I enjoyed this book as much as Unclaimed.  I found that the plot got more intriguing the more I read.  I enjoyed how it picked up right where Unclaimed finished.  The fact that there wasn't a chunk of time missing (that makes everything totally confusing)  was refreshing.  I don't feel like you would be able to read this book without first reading Unclaimed.  There is a brief history in it that would be missed.  The only complaint I have with book two of the series is you still don't know where Maddy fits in.  We are getting closer to the unveiling, however, it just seems to be dragging on.

The Spells by Gary L. Morton

The Spells is science fiction action.  Detective Jack Michaels, accompanied by a fashion model, hunts for a missing teen girl in a case that explodes to mayhem, mutant gangsters and a mad doctor's plan for immortality.  (taken from the back of the book)

Before I get started on the negatives, I do want to say that there's a sound plot here.  There's great potential for a good story.  The characters have the potential to be interesting.  The world that has been constructed has a lot of fascinating points.

Now, on to the real meat of my review.

I had a lot of difficulty with this book.  First, this is one of those books where an editor would have done a great amount to help out.  An editor will not only fix grammar and spelling mistakes, but can also help point out less cohesive parts of the story.

I don't care about the characters.  It feels like they're thrust upon me and I'm just sort of stuck with them.  I don't like them.  I don't know anything personal about them.  The only character that I actually enjoyed was Alain, and that's only because we get to find out his personal motivations.

The world creation is clunky.  I'm given information that I don't need and the information that I do need is thrown at me like a flying football.  'Wait?  What was that??'  Then I have to attempt to assimilate that in to what I've already figured out.  Most of the beginning is world creation and trying to get us interested in Jack.  For me, it didn't work.  I need to be pulled into a new world and shown what's there rather then tossed in and the bolt thrown on the dungeon door.

Though I did enjoy the point of the story, this book just needs some work to make it good.  I rewrite of the beginning would go a long way towards that.  Once we get towards the middle, the book gets easier to read.  I still wasn't interested, but I didn't have to struggle to continue reading.  I think there's definite potential here, I just wish it had been hammered out a bit more before being published.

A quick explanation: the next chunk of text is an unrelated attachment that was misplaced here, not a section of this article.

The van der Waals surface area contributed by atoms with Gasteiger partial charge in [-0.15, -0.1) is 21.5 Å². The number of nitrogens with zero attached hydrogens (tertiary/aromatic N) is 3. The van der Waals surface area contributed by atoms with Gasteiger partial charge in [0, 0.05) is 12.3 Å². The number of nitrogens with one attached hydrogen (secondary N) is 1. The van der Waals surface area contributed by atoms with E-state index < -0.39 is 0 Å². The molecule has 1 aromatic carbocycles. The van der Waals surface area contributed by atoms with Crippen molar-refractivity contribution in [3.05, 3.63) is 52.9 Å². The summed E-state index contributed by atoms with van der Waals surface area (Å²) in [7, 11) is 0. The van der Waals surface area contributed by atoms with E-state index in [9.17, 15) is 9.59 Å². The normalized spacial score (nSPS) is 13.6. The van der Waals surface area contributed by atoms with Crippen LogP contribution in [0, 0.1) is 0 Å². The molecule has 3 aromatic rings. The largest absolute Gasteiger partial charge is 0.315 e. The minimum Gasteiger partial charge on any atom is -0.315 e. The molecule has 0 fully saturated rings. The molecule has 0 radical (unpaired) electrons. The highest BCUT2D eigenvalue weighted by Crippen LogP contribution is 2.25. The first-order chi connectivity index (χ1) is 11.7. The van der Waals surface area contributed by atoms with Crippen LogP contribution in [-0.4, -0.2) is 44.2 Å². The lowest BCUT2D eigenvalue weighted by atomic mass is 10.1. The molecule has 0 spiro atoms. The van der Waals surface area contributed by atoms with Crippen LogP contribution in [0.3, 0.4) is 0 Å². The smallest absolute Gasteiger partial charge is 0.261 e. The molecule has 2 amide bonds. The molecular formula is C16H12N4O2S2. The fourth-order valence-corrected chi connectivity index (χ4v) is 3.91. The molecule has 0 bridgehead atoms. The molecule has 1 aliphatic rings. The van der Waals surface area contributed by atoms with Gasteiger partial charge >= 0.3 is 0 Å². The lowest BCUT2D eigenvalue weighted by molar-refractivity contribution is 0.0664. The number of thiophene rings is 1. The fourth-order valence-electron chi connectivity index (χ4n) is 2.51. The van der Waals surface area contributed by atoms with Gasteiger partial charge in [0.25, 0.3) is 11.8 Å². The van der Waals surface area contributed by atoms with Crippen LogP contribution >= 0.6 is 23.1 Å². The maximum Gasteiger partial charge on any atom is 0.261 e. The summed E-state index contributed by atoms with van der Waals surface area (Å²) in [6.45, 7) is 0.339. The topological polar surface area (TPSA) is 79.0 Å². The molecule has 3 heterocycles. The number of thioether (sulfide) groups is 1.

We are the End by Steve Kuhn

The battle for Vegas is done, but not without heavy casualties and broken loyalties.  Dishonesty within the group and mental instability weakens the bonds of family, making them vulnerable.  One member will break an unspoken rule and thrust the entire group to the brink of self-destruction. (taken from the back of the book)

Normally when I review a series, I review them all individually.  Each book gets its own review.  This time it's different.  I will not be reviewing this book.  Instead, I'll be reviewing the series.

Those of you who have read 'The Green Mile' are probably aware of the way it was published.  It's all one long story, but it was released pieces at a time.  You needed to put all the pieces together at the end to get the full story.  I was one of those people that was out buying each piece and reading it as soon as it was available.  However!  Once they were all released, I sat down and read it over, starting from the beginning.

Dext of the Dead is similar in that manner.  You can read each piece and then put them together, but you'll also want to sit down and read them in order, from cover to cover.  The story once they all come together is absolutely breathtaking.

I may have been misleading you with my reviews.  I was under the impression that this series was about the zombie apocalypse.  I believed it was another 'monster' series.  I didn't mislead you on purpose.  I was wrong.

This series is a story about a man named Dexter Baxter.  He's your normal man.  He goes to work, watches television, checks on his parents.  Then the world changes, and he has no choice but to survive.  Survival is everything.  But what is he surviving for?  What reason does this man have to live in a world that has gone so crazy?

He finds his purpose in recording what's happening in the world.  Dexter has faith that someday the world will find a way to right itself, and it's imperative that those in the future have a written record.  He keeps a journal and he writes in it whenever he can.  He writes about the people he meets, the places he goes, the atmosphere of the world, their struggles, their hopes and dreams.  Sometimes, he writes how he's feeling about it all.  Most of the time, he tries to keep a true and honest accounting of what's going on without letting his emotions and thoughts cloud that.

Here is where I failed as a reader.  I forgot.  I forgot that this series is one man writing.  I forgot that as people, we tend to not have clear perceptions of ourselves.  I forgot that Dexter Baxter is a human man.  Everything he writes, while true in his mind, isn't necessarily the absolute truth.  It's mostly true and honest, but it's colored by his perception.